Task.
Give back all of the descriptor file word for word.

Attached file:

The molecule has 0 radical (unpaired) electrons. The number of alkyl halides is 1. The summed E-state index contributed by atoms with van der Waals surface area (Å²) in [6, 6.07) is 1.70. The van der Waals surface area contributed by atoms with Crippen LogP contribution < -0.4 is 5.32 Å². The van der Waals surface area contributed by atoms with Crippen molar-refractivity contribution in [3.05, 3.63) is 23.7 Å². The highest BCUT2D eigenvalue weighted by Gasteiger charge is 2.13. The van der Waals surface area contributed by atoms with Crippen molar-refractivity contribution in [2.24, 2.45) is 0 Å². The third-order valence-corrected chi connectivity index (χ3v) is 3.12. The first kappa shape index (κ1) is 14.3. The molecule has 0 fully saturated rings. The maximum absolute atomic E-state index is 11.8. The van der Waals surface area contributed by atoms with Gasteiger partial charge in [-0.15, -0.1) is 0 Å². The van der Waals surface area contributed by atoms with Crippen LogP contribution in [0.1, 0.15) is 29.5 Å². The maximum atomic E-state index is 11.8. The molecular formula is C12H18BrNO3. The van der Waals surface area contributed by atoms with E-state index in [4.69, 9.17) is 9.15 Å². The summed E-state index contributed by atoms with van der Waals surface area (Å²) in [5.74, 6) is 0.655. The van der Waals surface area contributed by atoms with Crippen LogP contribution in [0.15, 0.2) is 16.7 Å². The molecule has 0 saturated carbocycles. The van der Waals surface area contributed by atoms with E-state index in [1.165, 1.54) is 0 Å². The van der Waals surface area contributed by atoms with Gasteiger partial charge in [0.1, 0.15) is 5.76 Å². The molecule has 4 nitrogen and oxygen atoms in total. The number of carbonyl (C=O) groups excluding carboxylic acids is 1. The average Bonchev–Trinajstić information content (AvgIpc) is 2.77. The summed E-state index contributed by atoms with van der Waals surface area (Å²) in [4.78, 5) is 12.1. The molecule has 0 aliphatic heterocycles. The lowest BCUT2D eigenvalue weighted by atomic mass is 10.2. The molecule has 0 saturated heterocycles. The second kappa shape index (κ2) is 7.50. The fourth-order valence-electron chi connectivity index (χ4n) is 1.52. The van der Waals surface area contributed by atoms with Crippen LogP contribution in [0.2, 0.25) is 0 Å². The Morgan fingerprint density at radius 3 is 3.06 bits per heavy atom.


The molecule has 0 radical (unpaired) electrons. The number of alkyl halides is 1. The summed E-state index contributed by atoms with van der Waals surface area (Å²) in [6, 6.07) is 1.70. The van der Waals surface area contributed by atoms with Crippen LogP contribution < -0.4 is 5.32 Å². The van der Waals surface area contributed by atoms with Crippen molar-refractivity contribution in [3.05, 3.63) is 23.7 Å². The highest BCUT2D eigenvalue weighted by Gasteiger charge is 2.13. The van der Waals surface area contributed by atoms with Crippen molar-refractivity contribution in [2.24, 2.45) is 0 Å². The third-order valence-corrected chi connectivity index (χ3v) is 3.12. The first kappa shape index (κ1) is 14.3. The molecule has 0 fully saturated rings. The maximum absolute atomic E-state index is 11.8. The van der Waals surface area contributed by atoms with Gasteiger partial charge in [-0.15, -0.1) is 0 Å². The van der Waals surface area contributed by atoms with Crippen LogP contribution in [0.1, 0.15) is 29.5 Å². The maximum atomic E-state index is 11.8. The molecular formula is C12H18BrNO3. The van der Waals surface area contributed by atoms with E-state index in [4.69, 9.17) is 9.15 Å². The summed E-state index contributed by atoms with van der Waals surface area (Å²) in [5.74, 6) is 0.655. The van der Waals surface area contributed by atoms with Crippen LogP contribution in [0.15, 0.2) is 16.7 Å². The molecule has 0 saturated carbocycles. The van der Waals surface area contributed by atoms with E-state index in [1.165, 1.54) is 0 Å². The van der Waals surface area contributed by atoms with Gasteiger partial charge in [0.1, 0.15) is 5.76 Å². The molecule has 4 nitrogen and oxygen atoms in total. The number of carbonyl (C=O) groups excluding carboxylic acids is 1. The average Bonchev–Trinajstić information content (AvgIpc) is 2.77. The summed E-state index contributed by atoms with van der Waals surface area (Å²) in [4.78, 5) is 12.1. The molecule has 0 aliphatic heterocycles. The lowest BCUT2D eigenvalue weighted by atomic mass is 10.2. The molecule has 0 saturated heterocycles. The second kappa shape index (κ2) is 7.50. The fourth-order valence-electron chi connectivity index (χ4n) is 1.52. The van der Waals surface area contributed by atoms with Crippen LogP contribution in [0.2, 0.25) is 0 Å². The Morgan fingerprint density at radius 3 is 3.06 bits per heavy atom.